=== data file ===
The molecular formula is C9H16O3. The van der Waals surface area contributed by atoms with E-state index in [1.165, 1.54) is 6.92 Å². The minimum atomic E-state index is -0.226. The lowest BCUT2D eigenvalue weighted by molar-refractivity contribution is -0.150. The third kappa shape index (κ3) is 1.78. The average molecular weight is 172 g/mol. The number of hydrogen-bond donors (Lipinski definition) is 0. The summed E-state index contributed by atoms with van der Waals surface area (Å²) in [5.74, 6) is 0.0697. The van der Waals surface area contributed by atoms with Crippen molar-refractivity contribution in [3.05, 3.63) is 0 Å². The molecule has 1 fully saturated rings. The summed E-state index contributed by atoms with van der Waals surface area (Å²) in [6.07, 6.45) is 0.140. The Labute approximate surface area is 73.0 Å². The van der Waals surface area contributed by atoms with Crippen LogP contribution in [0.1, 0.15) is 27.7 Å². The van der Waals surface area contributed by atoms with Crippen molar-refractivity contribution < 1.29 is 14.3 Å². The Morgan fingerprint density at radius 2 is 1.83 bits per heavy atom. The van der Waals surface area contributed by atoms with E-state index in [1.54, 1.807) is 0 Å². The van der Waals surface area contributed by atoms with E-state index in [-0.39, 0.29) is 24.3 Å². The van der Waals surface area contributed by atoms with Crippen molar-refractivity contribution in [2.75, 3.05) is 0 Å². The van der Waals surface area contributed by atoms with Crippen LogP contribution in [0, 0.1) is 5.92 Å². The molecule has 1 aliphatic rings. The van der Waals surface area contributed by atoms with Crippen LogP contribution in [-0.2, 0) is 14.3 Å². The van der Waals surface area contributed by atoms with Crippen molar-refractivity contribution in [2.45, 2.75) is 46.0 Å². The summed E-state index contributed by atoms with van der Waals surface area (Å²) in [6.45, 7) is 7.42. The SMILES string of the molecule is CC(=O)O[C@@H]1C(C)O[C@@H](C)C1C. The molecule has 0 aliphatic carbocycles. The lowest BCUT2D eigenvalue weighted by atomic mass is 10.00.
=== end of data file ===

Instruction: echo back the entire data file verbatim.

The molecular formula is C9H16O3. The van der Waals surface area contributed by atoms with E-state index in [1.165, 1.54) is 6.92 Å². The minimum atomic E-state index is -0.226. The lowest BCUT2D eigenvalue weighted by molar-refractivity contribution is -0.150. The third kappa shape index (κ3) is 1.78. The average molecular weight is 172 g/mol. The number of hydrogen-bond donors (Lipinski definition) is 0. The summed E-state index contributed by atoms with van der Waals surface area (Å²) in [5.74, 6) is 0.0697. The van der Waals surface area contributed by atoms with Crippen molar-refractivity contribution in [3.05, 3.63) is 0 Å². The molecule has 1 fully saturated rings. The summed E-state index contributed by atoms with van der Waals surface area (Å²) in [6.07, 6.45) is 0.140. The Labute approximate surface area is 73.0 Å². The van der Waals surface area contributed by atoms with Crippen LogP contribution in [0.1, 0.15) is 27.7 Å². The van der Waals surface area contributed by atoms with Crippen molar-refractivity contribution < 1.29 is 14.3 Å². The Morgan fingerprint density at radius 2 is 1.83 bits per heavy atom. The van der Waals surface area contributed by atoms with E-state index in [1.54, 1.807) is 0 Å². The van der Waals surface area contributed by atoms with E-state index in [-0.39, 0.29) is 24.3 Å². The van der Waals surface area contributed by atoms with Crippen molar-refractivity contribution in [2.75, 3.05) is 0 Å². The van der Waals surface area contributed by atoms with Crippen LogP contribution in [0, 0.1) is 5.92 Å². The molecule has 1 aliphatic rings. The van der Waals surface area contributed by atoms with Crippen LogP contribution in [-0.2, 0) is 14.3 Å². The van der Waals surface area contributed by atoms with Crippen molar-refractivity contribution in [2.45, 2.75) is 46.0 Å². The summed E-state index contributed by atoms with van der Waals surface area (Å²) in [6.45, 7) is 7.42. The SMILES string of the molecule is CC(=O)O[C@@H]1C(C)O[C@@H](C)C1C. The molecule has 0 aliphatic carbocycles. The lowest BCUT2D eigenvalue weighted by atomic mass is 10.00.